If chased down and cornered and told I better answer or they would hurt my children, I would say, while sobbing, "the following is likely: You will feel competition between left stuff/relationships on the left and other life/relationship priorities. You will begin to feel less enthusiastic about some things you currently care a ton about. You will remain deeply enthusiastic about some things while other people you currently care a ton about begin to lose that enthusiasm. People will move away or drop out of the circles you’re in together and you will feel sad or angry about it. You will disagree seriously with people you don’t want to disagree with. You will sometimes wonder why you’ve spent all this time on this stuff. You will sometimes not feel like doing things you know are important. You will sometimes suspect that things you spent a lot of time aren’t that important, or are less important than what you gave up. You will sometimes have trouble explaining this lefty stuff to other people in your life who aren’t on the left, and that may intensify some of the above. You will sometimes struggle to find new roles that fit for you. You will change your mind on some things and you may find that embarrassing. You will sometimes be hungry to contribute and to connect and yet feel you have nothing meaningful to contribute, or feel you have no way to contribute that doesn’t involve sacrificing something you care about. In general there will be times when you feel comfortable, everything in your political life basically fits and works, and times when you don’t.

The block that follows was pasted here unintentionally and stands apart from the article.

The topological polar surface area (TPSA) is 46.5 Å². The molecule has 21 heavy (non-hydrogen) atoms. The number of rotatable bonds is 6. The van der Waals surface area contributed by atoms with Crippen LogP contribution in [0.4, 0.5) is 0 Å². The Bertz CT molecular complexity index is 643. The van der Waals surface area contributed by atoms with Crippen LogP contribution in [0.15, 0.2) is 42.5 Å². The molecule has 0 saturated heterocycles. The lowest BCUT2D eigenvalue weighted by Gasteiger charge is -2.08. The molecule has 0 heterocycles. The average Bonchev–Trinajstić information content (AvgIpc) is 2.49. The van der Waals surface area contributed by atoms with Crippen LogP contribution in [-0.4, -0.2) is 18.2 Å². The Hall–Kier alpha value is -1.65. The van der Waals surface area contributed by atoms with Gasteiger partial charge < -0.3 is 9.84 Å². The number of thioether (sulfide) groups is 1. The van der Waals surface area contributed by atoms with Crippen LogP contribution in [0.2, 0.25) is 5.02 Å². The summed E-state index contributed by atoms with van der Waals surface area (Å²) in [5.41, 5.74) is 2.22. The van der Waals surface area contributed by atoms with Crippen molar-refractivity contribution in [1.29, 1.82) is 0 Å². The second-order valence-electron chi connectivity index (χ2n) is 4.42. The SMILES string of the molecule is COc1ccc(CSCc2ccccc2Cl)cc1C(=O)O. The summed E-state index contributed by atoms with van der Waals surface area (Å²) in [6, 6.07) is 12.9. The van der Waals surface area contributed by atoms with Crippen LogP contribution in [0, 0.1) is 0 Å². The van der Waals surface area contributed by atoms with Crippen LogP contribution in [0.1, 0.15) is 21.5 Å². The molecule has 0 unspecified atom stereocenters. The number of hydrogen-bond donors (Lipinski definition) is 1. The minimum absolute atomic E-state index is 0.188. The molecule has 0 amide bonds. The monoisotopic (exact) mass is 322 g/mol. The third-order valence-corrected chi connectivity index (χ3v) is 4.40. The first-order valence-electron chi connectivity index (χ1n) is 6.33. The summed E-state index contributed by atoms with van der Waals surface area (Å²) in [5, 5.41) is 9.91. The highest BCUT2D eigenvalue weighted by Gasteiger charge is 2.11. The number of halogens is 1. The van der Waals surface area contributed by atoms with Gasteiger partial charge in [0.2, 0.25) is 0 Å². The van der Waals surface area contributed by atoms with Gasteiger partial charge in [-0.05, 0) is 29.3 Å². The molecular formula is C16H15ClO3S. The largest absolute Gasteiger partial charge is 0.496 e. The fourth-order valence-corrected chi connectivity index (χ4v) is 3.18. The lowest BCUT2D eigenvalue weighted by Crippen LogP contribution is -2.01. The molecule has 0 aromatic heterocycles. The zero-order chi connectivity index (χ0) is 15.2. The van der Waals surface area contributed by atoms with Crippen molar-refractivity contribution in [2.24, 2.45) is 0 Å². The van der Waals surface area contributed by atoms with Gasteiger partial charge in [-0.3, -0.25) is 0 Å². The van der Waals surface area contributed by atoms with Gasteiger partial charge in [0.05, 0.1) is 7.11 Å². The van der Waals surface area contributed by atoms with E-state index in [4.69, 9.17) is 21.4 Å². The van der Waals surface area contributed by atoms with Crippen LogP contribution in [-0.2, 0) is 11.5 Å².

All of this is okay. It all changes. That’s probably all platitudes. It’s all I’ve got to say on this. I don’t think I’m any kind of expert on this, that was just my crack at it. I don’t feel like I know how to successfully and happily lead a life as part of the left (parenting has been like that for me as well), and I think that people committed to left politics and values should be willing to do the work anyway even if they’re not entirely sure how to do it successfully (again parenting is like this for me and for a lot of people - we do the best we can while aware of our limits, that is, while aware that OUR best isn’t THE best, and while knowing that the degree to which we know what we’re doing is quite low.) I would be very interested in what others have to say along these lines - what to expect over the course of a life on the left. It’s a weird thing in some ways, doing lefty stuff over the course of one’s life, and maybe it’d go better if we occasionally talked a bit more what it’s like to do this weird thing."
And then I would say "please let me go now and please don't hurt my children."